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City lock policy could put turf project in jeopardy

An effort to put artificial turf on the softball field in Montesano may have hit its biggest roadblock as an executive decision announced during the Montesano City Council meeting on March 11 will not allow the groups that have a usage agreement with the city to control when the fields are locked. That will impact both the softball and baseball fields owned by the city.

Community Services Director Mike Wincewicz announced he had found the authority in existing city code to decide when to lock the gates. Trying to settle down an argument over the locks that has been simmering for the past six weeks, he announced that a dedicated employee will serve as a full-time parks groundskeeper. The employee had been splitting his time between public works and parks.

“My policy would be, ‘We don’t want to play on the field when it is going to do the field harm,’” Wincewicz said. “I want to sit down with each of the user groups and talk about their specifics. I would like to see cooperation between the user groups and the city.”

A bit of a turf war had been brewing between the city and the Montesano Girls Softball Association, which uses Crait Field, since the softball association stated they would not move forward with the installation at Crait Field without a policy to keep the field locked to protect the investment.

In April of last year, the Montesano Girls Softball Association acquired artificial turf from the now-defunct Everett Raptors professional indoor arena football team and the Nike headquarters in Portland with the intent to install the turf at Crait Field, located at the intersection of North First Street and Cedar Avenue West. Since that time, the softball association and the city have been in negotiations about how the field would be installed and who would maintain the field.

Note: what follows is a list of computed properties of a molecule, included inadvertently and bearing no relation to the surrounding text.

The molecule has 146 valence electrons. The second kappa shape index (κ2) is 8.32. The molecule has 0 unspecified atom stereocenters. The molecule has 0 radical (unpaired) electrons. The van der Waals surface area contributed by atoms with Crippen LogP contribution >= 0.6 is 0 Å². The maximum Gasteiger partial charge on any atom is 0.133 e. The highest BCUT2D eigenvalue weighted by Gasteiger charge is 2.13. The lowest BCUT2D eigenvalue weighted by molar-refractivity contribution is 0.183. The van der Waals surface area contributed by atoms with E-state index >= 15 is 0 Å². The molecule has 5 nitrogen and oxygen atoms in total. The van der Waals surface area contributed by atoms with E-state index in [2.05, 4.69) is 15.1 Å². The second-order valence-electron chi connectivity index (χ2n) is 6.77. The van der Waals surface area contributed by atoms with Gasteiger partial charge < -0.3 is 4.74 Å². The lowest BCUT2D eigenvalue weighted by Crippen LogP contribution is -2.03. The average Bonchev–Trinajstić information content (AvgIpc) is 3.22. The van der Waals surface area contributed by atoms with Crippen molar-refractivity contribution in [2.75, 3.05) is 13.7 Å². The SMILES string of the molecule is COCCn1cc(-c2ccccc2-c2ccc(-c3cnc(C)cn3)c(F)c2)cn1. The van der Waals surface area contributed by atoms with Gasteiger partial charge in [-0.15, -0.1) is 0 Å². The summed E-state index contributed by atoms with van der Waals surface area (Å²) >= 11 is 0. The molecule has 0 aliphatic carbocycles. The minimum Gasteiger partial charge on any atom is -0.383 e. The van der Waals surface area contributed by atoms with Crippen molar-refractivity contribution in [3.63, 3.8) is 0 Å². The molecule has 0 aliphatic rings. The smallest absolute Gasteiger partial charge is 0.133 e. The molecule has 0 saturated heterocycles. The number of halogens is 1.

The debate has been raging for months as to the future of the fields, whether to lock them and, ultimately, whether the user groups would put turf on the fields if they weren’t locked all the time.

Former mayor and current Montesano School Board member Dick Stone was one of two individuals who voiced a wish for the park to stay open at all times. Mayor Ken Estes said there were also at least two letters sent to the city expressing a desire to keep the parks open.

“If safety was the issue, you are far more likely to get injured playing baseball than you are from leaving the gates unlocked, but we accept that risk because the benefits outweigh the risk,” Stone said. “If we locked up every facility that somebody might use incorrectly we would have to lock up Fleet Park…we would have to lock up Kelsey Park…we’d certainly have to lock up the city forest and not allow anybody to use it.”

The user groups have stated over the past few meetings that the safety of the children is a concern as needles and dog feces have been found on the fields.

“We are just asking to protect an investment to give the kids the best experience possible,” Montesano Little League President Steve Bove said. “We have people that have put in hours and hours of time to work on these fields and clean these fields. We are here for the safety of our children. If there is a needle, if there is glass our kids get hurt. Those 250 kids are under my care and that is why I’m here.”

Softball Association President Lynsi Polanco said in an interview after the meeting she feels the turf project is at a standstill with the city leaving the fields unlocked. Polanco hopes there could be a time in the future for a workshop to go over the possibility of turf installation with the city in more depth.

She said there seem to be three directions the softball association could move forward. To continue to fight the city to lock the fields, explore a possible option to build a field in Central Park or to sell the turf and give back all of the grant money. For now, the city seems to be pleased just to get a handle on the maintainence of the fields.

“It is our intent to get a better handle on the parks and their management and the facilities,” Wincewicz said.

He said the city’s statute “says pretty much in black and white that the city makes the decision when the parks are open and when they are closed. My recommendation to city council as far as locking the parks is going to be when the ball parks are wet and they shouldn’t be walked on, I think a padlock should take the place of a keep off the field sign. I want to get a better handle on who manages the parks and be more involved in that management.”